creation story
creation story

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deeper thinks:

 

the cosmic play


by martin boroson ©2000


we humans seem hard-wired to wonder about the really big questions, such as who we are, and what--if anything--god is. c. g. jung once said that although he could not prove the existence of god, as a psychiatrist he knew that the human mind was built to have an experience of god. in other words, just as our minds have “programs” that enable us to feel sadness, anger, and ecstasy, and to think creatively and learn a language, so too have we a program that can help us “read” life in a spiritual way. even if we have not experienced this program personally, it is reasonable to assume that it exists, simply because so many sane and wise people, throughout time, have reported its benefits. providing that we can locate, download, and learn how to operate this program, it can give us a pretty amazing experience, an experience that many people call, among other names, god.

the greatest spiritual masters are those people who have accessed and mastered the most powerful applications of this program. when asked about the really big questions of life and death, creation and evolution, they give us a remarkably consistent set of answers, sometimes called the “cosmic game” or the “divine play”. this view provides some fascinating, moving, and colorful answers to our most profound questions about why we are here, and what is the nature of reality. my creation story, becoming me, tells one version of this timeless spiritual viewpoint.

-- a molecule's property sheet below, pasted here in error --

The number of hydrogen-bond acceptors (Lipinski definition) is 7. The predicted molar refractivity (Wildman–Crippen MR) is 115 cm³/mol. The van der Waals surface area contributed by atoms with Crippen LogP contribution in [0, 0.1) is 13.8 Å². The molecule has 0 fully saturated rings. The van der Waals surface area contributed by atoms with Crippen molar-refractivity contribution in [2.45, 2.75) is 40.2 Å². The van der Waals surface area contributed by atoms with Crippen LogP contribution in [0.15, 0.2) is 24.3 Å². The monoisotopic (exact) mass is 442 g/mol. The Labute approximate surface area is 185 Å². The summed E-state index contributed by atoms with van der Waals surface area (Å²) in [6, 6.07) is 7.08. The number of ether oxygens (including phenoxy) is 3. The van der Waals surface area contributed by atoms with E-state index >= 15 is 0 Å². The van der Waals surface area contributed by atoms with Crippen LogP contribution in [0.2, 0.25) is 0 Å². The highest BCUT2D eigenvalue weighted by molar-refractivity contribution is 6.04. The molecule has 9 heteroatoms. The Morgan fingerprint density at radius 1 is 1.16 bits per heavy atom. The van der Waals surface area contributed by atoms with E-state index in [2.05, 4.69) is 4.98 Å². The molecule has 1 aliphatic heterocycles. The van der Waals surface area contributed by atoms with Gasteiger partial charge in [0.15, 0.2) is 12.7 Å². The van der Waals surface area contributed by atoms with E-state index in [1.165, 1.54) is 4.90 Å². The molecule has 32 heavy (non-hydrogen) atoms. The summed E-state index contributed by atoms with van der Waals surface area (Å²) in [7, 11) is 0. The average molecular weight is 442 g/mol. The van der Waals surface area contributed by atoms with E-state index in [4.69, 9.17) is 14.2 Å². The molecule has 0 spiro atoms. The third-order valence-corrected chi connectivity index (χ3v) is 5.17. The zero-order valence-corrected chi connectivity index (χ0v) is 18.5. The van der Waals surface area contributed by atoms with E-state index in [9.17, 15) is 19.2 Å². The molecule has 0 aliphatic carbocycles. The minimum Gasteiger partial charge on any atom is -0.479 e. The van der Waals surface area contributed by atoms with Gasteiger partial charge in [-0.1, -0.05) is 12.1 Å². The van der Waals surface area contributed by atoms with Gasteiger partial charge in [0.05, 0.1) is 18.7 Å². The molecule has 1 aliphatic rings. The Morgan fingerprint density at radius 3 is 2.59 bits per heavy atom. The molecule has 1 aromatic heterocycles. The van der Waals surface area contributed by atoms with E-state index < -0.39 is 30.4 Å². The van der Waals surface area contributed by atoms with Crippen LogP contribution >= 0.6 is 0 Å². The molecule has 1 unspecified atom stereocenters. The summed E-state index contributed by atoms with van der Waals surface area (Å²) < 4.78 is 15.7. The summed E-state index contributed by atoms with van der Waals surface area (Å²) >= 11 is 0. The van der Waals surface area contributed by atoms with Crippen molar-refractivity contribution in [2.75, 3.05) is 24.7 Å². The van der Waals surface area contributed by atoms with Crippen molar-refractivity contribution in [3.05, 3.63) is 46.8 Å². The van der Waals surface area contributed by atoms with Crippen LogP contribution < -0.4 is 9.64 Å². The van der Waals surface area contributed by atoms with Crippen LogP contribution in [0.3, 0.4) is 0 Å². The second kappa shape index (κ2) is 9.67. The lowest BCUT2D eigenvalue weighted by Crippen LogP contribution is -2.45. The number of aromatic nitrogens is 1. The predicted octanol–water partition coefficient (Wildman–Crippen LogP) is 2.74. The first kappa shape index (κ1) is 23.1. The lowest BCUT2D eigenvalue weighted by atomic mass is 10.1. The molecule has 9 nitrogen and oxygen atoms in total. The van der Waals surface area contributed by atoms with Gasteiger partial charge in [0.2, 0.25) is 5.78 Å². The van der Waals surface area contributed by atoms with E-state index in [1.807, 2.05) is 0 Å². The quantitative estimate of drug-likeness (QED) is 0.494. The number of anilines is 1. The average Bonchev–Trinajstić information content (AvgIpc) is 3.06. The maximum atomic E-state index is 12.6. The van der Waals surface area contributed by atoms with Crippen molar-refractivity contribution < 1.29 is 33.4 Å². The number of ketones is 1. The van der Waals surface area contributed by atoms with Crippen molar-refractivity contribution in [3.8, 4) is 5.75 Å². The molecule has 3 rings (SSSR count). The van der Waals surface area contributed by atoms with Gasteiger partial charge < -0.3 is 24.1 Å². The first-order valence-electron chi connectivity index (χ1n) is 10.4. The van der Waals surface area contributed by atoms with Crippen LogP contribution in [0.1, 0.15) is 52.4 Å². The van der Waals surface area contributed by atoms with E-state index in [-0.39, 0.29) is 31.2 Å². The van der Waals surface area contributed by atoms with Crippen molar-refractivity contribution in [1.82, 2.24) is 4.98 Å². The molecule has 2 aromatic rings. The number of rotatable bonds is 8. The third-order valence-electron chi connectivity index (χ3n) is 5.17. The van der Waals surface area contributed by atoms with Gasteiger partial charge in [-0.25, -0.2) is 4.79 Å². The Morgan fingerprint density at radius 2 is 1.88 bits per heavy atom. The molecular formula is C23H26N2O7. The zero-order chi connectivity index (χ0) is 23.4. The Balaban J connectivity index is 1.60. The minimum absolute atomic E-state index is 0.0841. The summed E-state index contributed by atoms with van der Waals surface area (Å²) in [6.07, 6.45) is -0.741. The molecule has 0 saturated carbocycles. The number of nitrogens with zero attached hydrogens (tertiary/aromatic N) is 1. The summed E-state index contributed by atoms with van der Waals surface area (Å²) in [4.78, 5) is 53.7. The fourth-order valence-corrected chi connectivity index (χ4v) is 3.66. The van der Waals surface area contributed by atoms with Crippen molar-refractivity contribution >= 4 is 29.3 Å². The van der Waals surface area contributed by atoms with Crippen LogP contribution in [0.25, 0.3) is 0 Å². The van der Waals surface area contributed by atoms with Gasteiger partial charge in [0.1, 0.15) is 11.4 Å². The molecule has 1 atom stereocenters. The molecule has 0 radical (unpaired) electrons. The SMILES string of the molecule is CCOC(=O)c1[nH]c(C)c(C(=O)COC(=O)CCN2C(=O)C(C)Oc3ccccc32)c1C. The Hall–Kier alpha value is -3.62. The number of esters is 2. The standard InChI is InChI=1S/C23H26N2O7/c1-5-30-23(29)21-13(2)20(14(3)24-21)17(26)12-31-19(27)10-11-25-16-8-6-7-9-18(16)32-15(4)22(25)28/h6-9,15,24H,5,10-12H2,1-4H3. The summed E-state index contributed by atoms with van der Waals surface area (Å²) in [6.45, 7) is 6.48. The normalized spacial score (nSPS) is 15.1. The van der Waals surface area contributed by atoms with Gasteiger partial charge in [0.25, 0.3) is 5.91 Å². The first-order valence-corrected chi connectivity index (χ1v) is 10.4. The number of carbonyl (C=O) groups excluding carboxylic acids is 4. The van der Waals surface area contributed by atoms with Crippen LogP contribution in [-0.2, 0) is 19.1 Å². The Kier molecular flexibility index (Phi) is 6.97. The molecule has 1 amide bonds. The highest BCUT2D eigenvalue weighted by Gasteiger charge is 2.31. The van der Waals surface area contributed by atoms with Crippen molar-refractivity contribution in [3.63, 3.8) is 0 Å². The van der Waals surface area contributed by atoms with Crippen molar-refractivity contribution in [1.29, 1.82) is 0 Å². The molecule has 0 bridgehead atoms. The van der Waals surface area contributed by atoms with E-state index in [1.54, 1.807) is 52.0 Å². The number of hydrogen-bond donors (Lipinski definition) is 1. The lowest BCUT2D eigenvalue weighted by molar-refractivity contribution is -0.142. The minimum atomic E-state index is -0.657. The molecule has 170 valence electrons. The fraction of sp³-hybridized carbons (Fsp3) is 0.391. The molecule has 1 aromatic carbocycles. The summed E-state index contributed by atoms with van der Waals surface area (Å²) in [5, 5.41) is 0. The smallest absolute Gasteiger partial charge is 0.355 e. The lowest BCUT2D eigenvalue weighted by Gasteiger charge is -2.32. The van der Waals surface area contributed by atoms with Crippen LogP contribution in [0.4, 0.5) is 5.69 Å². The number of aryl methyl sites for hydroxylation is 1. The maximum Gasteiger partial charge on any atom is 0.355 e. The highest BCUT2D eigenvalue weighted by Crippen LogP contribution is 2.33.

recently, these same basic conclusions have been rediscovered in a most surprising, and altogether modern context, confirming that the greatest spiritual truths exist in all of us, waiting only to be accessed. these findings have been presented by dr. stanislav grof, who, during the 1950s and 1960s, was one of the leading researchers in the clinical use of lsd, both in his native prague, and at johns hopkins university in maryland.

his patients came from many different backgrounds, and were not generally on a spiritual search. in a clinical setting with no religious indoctrination, they were given high doses of lsd, and encouraged to experience fully whatever emotions and realizations the drug activated. having supervised over 4000 of these sessions, grof concluded that the drug was a “non-specific psychic amplifier”--a catalyst for the emergence of the deepest levels of the client’s own psyche.

typically, grof’s clients first worked through personal experiences from their past. but as their sessions deepened, they reported spiritual experiences that were similar to those of the mystics and visionaries of many of the world’s spiritual traditions, without necessarily having had any prior knowledge of those traditions. grof’s clients discovered these dimensions for themselves, in their own mind, and without looking for them.